A Humble Birth, A Proper Upbringing
Malt liquor was a child of necessity. Despite the repeal of Prohibition in 1933, the Depression was making things tough for brewers. Drinkers complained that beer lacked its old “kick.” And then World War II brought rationing. Not enough metal for bottle caps or cans, not enough malt to make beer. Some brewers even used sorghum and potatoes to fill out the mash.
For brewers of malt liquor, one of the costs of doing business is public outrage.
Prompted by these events, two Midwestern brewers had an idea. Some time around 1937, at the Grand Valley Brewing Co. in Ionia, MI, Clarence “Click” Koerber first brewed Clix Malt Liquor, using more sugar to raise the alcohol content of his lager. In 1942 at Gluek Brewing in Minneapolis, Alvin Gluek had the same goal but a different approach. He found a way to induce a second fermentation and thus produce more alcohol in the finished product. He named his malt liquor Sparkling Stite by Gluek, courting drinkers with champagne aspirations.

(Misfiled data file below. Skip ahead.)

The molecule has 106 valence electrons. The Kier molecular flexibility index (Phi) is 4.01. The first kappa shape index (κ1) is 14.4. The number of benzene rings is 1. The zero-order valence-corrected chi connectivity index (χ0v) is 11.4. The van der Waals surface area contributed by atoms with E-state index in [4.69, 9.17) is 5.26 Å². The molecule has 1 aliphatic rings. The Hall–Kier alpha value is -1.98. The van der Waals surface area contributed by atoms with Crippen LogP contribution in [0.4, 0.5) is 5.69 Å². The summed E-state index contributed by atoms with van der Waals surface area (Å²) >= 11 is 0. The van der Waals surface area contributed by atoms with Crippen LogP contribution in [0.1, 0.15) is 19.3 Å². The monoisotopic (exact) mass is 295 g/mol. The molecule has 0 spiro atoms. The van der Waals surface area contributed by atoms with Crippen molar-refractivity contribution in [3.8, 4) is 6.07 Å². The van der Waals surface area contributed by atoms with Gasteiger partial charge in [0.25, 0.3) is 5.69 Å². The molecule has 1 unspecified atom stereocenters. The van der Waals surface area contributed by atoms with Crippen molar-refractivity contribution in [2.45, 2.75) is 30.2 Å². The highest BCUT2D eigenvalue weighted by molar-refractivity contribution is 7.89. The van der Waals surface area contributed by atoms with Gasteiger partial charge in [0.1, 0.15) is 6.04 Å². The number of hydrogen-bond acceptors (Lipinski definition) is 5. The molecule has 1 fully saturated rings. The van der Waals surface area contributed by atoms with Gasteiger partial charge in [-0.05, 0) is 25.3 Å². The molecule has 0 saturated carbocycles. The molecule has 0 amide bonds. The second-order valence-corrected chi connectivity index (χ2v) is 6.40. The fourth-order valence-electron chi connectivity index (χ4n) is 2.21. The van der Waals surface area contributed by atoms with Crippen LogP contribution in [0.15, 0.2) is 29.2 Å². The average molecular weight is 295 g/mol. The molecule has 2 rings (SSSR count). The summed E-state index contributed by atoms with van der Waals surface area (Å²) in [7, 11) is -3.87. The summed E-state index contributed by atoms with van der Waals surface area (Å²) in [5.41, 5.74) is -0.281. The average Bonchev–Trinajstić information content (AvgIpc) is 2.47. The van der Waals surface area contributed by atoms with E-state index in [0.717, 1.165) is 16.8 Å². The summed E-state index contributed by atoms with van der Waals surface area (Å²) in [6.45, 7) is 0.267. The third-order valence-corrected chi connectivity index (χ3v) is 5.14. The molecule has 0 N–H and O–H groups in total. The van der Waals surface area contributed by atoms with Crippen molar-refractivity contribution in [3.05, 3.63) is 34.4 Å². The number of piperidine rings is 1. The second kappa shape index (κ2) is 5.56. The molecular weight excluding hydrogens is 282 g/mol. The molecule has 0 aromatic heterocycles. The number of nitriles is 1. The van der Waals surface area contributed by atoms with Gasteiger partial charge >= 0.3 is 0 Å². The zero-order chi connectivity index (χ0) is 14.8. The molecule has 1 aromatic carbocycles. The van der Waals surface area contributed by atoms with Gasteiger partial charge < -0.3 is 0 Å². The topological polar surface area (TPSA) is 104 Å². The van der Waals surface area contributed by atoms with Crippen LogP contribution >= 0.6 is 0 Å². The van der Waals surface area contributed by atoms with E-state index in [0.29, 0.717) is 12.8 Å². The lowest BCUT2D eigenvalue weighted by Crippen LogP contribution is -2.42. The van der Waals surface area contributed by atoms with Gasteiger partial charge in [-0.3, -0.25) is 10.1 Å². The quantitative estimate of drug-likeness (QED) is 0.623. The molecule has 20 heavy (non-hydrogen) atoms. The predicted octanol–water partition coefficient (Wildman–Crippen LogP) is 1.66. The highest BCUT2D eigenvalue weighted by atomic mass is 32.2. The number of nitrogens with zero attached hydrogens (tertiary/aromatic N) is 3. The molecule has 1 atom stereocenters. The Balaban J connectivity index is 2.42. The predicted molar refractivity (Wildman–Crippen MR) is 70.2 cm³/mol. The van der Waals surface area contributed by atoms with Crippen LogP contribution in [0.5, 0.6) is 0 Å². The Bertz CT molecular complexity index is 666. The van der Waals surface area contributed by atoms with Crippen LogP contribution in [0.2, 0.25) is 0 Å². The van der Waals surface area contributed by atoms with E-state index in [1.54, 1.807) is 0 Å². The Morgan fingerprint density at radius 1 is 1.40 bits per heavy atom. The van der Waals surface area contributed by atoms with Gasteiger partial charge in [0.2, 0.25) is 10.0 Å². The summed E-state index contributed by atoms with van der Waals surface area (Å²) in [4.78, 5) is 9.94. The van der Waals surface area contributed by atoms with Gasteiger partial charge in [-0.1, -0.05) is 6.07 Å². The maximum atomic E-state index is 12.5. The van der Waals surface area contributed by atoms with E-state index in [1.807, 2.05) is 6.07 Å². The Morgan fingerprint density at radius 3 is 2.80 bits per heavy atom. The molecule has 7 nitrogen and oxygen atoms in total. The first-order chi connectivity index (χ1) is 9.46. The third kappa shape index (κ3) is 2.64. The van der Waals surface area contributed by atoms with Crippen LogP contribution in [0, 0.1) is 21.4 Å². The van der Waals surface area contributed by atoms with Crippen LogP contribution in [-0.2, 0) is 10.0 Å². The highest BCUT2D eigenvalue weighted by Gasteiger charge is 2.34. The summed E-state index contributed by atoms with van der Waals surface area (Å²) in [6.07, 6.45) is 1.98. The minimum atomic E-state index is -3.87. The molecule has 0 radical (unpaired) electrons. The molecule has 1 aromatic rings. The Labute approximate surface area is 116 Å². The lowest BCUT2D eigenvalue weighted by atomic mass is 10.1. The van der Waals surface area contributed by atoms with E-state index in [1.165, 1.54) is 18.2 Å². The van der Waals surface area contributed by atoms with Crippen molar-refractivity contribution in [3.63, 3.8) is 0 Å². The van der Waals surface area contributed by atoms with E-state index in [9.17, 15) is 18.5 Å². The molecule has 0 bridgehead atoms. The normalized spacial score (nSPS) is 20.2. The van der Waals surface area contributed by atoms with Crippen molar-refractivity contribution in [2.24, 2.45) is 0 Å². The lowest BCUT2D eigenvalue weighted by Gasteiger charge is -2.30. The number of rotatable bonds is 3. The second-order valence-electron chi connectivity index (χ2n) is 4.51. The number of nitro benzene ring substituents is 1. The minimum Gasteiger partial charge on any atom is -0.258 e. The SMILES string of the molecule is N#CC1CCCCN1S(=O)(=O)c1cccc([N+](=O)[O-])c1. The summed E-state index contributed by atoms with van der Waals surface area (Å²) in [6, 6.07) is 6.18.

Another Midwestern brewery, Goetz Brewing, created a competing version and called it Country Club Malt Liquor, going after the growing post-war middle class, people with a new set of clubs and a little extra money. The “New Party Brew” was advertised in magazines with neatly dressed, smiling white people, enjoying themselves in a festive but polite manner, drinking out of frosty little glasses filled from 8-ounce cans.
In Minnesota, the diminutive Peoples Brewing served up Olde English 600, A Malt Liquor, with a jaunty little Englishman wearing a plumed hat atop a white wig. In this manner, malt liquor, all dressed up and on its best behavior, tried to make its way in the marketplace for 25 years but with little success. Then something happened to change the brew’s history, the first of its watershed moments.